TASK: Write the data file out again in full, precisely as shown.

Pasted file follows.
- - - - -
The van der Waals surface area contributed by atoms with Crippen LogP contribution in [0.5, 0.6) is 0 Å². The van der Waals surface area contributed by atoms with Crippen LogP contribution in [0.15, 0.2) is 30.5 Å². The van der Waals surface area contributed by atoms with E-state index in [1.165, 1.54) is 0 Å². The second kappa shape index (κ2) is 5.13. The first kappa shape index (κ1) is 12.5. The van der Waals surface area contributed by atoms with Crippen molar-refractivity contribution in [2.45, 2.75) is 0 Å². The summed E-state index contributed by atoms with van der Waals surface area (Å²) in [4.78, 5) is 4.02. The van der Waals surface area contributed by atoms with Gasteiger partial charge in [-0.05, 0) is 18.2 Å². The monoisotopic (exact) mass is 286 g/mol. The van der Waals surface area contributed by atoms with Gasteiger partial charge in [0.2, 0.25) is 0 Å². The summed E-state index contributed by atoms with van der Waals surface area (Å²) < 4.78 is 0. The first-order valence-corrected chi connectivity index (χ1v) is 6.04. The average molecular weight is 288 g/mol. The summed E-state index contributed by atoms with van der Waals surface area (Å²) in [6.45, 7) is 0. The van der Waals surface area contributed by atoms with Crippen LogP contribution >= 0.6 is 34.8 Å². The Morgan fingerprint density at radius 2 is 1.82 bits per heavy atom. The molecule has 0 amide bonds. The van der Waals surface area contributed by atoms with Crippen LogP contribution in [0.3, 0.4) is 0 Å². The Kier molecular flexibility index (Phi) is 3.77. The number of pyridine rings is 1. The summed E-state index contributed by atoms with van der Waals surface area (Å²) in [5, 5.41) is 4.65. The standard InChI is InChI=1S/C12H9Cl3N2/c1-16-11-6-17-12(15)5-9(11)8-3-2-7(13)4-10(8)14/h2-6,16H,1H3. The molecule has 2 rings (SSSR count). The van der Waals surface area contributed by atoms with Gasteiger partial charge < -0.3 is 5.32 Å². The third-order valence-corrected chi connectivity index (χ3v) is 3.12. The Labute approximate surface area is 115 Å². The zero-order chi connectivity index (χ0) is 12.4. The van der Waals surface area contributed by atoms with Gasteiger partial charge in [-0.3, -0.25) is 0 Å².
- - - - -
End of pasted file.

The van der Waals surface area contributed by atoms with Crippen LogP contribution in [0.5, 0.6) is 0 Å². The van der Waals surface area contributed by atoms with Crippen LogP contribution in [0.15, 0.2) is 30.5 Å². The van der Waals surface area contributed by atoms with E-state index in [1.165, 1.54) is 0 Å². The second kappa shape index (κ2) is 5.13. The first kappa shape index (κ1) is 12.5. The van der Waals surface area contributed by atoms with Crippen molar-refractivity contribution in [2.45, 2.75) is 0 Å². The summed E-state index contributed by atoms with van der Waals surface area (Å²) in [4.78, 5) is 4.02. The van der Waals surface area contributed by atoms with Gasteiger partial charge in [-0.05, 0) is 18.2 Å². The monoisotopic (exact) mass is 286 g/mol. The van der Waals surface area contributed by atoms with Gasteiger partial charge in [0.2, 0.25) is 0 Å². The summed E-state index contributed by atoms with van der Waals surface area (Å²) < 4.78 is 0. The first-order valence-corrected chi connectivity index (χ1v) is 6.04. The average molecular weight is 288 g/mol. The summed E-state index contributed by atoms with van der Waals surface area (Å²) in [6.45, 7) is 0. The van der Waals surface area contributed by atoms with Crippen LogP contribution >= 0.6 is 34.8 Å². The Morgan fingerprint density at radius 2 is 1.82 bits per heavy atom. The molecule has 0 amide bonds. The van der Waals surface area contributed by atoms with Crippen LogP contribution in [0.3, 0.4) is 0 Å². The Kier molecular flexibility index (Phi) is 3.77. The number of pyridine rings is 1. The summed E-state index contributed by atoms with van der Waals surface area (Å²) in [5, 5.41) is 4.65. The standard InChI is InChI=1S/C12H9Cl3N2/c1-16-11-6-17-12(15)5-9(11)8-3-2-7(13)4-10(8)14/h2-6,16H,1H3. The molecule has 2 rings (SSSR count). The van der Waals surface area contributed by atoms with Gasteiger partial charge < -0.3 is 5.32 Å². The third-order valence-corrected chi connectivity index (χ3v) is 3.12. The Labute approximate surface area is 115 Å². The zero-order chi connectivity index (χ0) is 12.4. The van der Waals surface area contributed by atoms with Gasteiger partial charge in [-0.3, -0.25) is 0 Å².